Having talked to Barnaby and Olga and gotten to know these people for less than 40 minutes, I was stoked to share their story. Writing down all I could, drinking wine, but more importantly sharing the wine with my friends. I want us to drink Teutonic wines forever, I want to bring them to all my parties, and I want people to enjoy this wine with me. Teutonic Wines are too good to drink alone, and I cant see Barnaby approving of me keeping it to myself because these wines are made for friends, and friendships. With each sip I feel Barnaby and Olga, and the team at Teutonic Wine Company, are becoming my closest friends. Drink their wines and you'll become friends with them too.
Thirsty? Here’s what we were drinking
2015 Pinot Gris - An explosion of tropical fruit that wowed even the die hard red wine fans. This is what white wine should be like, fun, pleasant, easy to drink, and makes you happy.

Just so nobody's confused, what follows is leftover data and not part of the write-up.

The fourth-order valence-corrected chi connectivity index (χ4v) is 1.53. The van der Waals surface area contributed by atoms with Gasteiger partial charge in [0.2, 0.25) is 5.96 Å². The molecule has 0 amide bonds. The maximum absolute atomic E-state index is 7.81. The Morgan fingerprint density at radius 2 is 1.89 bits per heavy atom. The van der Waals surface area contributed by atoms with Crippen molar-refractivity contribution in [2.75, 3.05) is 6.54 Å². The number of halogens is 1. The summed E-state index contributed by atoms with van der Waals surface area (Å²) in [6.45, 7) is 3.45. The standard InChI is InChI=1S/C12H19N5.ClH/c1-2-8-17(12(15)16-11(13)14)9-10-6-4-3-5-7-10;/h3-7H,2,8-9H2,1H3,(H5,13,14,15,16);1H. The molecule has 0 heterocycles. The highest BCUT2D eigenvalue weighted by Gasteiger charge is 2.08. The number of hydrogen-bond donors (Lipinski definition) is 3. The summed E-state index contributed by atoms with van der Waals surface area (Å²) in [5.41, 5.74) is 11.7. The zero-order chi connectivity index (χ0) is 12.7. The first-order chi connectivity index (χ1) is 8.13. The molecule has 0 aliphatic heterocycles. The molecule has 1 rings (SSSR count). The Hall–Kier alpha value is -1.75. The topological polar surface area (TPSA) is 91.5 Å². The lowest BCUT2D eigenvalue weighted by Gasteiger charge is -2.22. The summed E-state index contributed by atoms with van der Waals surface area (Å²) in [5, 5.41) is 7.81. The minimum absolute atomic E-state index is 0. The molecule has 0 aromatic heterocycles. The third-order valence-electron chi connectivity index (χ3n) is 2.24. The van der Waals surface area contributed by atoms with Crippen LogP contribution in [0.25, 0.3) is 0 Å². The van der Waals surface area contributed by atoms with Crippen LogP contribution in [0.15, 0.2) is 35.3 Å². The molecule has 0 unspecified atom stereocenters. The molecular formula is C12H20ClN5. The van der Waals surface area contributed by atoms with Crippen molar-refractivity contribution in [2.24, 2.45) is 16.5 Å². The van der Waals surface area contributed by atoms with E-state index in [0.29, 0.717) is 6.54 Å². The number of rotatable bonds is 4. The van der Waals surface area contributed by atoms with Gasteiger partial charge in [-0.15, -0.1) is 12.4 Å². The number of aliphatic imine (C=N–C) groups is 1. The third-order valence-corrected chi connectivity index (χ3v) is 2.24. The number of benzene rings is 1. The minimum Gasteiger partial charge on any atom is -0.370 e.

2016 Willamette Valley Riesling - I love getting totally nerdy about my Riesling. Drinking Riesling is like listening to Kraftwerk or Genesis for me. But this wine was so much more, like I could drink it all day and still be totally happy. It goes with you on the journey like The Dark Side of the Moon and has that ability to rock out and blast your speakers as much as it bends your mind. Its not too dry either, with the pleasantness of a crisp apple and floral notes will make you wish were here with another lost soul swimming in a fish bowl, year after year.
2016 Alsea Blanc - Okay, so we have yet to try this one... yet! But when the winemaker tells you this is his favorite wine and you feel both hungry and thirsty then you have to try some. It pairs with delicious, sweet crab meat, but here in Boston I'm starting to think this could be our ultimate lobster roll partner. Hurry though, only 2 barrels were produced!